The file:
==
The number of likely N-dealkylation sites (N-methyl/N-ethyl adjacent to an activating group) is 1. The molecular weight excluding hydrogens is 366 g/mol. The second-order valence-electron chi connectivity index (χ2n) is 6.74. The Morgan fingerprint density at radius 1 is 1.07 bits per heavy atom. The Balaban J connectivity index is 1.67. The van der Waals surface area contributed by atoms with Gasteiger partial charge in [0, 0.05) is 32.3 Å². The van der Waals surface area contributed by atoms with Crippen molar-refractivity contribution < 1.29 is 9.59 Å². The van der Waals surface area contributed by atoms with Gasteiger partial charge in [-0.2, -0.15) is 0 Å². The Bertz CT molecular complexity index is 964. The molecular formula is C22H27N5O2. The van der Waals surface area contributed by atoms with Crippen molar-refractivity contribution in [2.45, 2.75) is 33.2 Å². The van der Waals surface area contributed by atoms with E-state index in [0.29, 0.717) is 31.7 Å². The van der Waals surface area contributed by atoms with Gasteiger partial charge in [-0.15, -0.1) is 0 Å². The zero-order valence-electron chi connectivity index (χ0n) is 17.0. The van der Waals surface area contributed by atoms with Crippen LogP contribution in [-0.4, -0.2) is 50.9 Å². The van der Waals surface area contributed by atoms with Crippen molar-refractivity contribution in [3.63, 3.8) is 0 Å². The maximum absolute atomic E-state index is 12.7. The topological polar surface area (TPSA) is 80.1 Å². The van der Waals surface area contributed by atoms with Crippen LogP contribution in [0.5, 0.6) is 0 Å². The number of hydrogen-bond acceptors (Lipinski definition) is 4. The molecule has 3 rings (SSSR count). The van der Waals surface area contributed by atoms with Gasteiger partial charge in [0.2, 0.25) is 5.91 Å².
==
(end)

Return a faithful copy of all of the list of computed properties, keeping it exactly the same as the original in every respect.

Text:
The number of likely N-dealkylation sites (N-methyl/N-ethyl adjacent to an activating group) is 1. The molecular weight excluding hydrogens is 366 g/mol. The second-order valence-electron chi connectivity index (χ2n) is 6.74. The Morgan fingerprint density at radius 1 is 1.07 bits per heavy atom. The Balaban J connectivity index is 1.67. The van der Waals surface area contributed by atoms with Gasteiger partial charge in [0, 0.05) is 32.3 Å². The van der Waals surface area contributed by atoms with Crippen molar-refractivity contribution < 1.29 is 9.59 Å². The van der Waals surface area contributed by atoms with Gasteiger partial charge in [-0.2, -0.15) is 0 Å². The Bertz CT molecular complexity index is 964. The molecular formula is C22H27N5O2. The van der Waals surface area contributed by atoms with Crippen molar-refractivity contribution in [2.45, 2.75) is 33.2 Å². The van der Waals surface area contributed by atoms with E-state index in [0.29, 0.717) is 31.7 Å². The van der Waals surface area contributed by atoms with Gasteiger partial charge in [-0.15, -0.1) is 0 Å². The zero-order valence-electron chi connectivity index (χ0n) is 17.0. The van der Waals surface area contributed by atoms with Crippen LogP contribution in [-0.4, -0.2) is 50.9 Å². The van der Waals surface area contributed by atoms with Crippen molar-refractivity contribution in [3.63, 3.8) is 0 Å². The maximum absolute atomic E-state index is 12.7. The topological polar surface area (TPSA) is 80.1 Å². The van der Waals surface area contributed by atoms with Crippen LogP contribution in [0.5, 0.6) is 0 Å². The number of hydrogen-bond acceptors (Lipinski definition) is 4. The molecule has 3 rings (SSSR count). The van der Waals surface area contributed by atoms with Gasteiger partial charge in [0.2, 0.25) is 5.91 Å².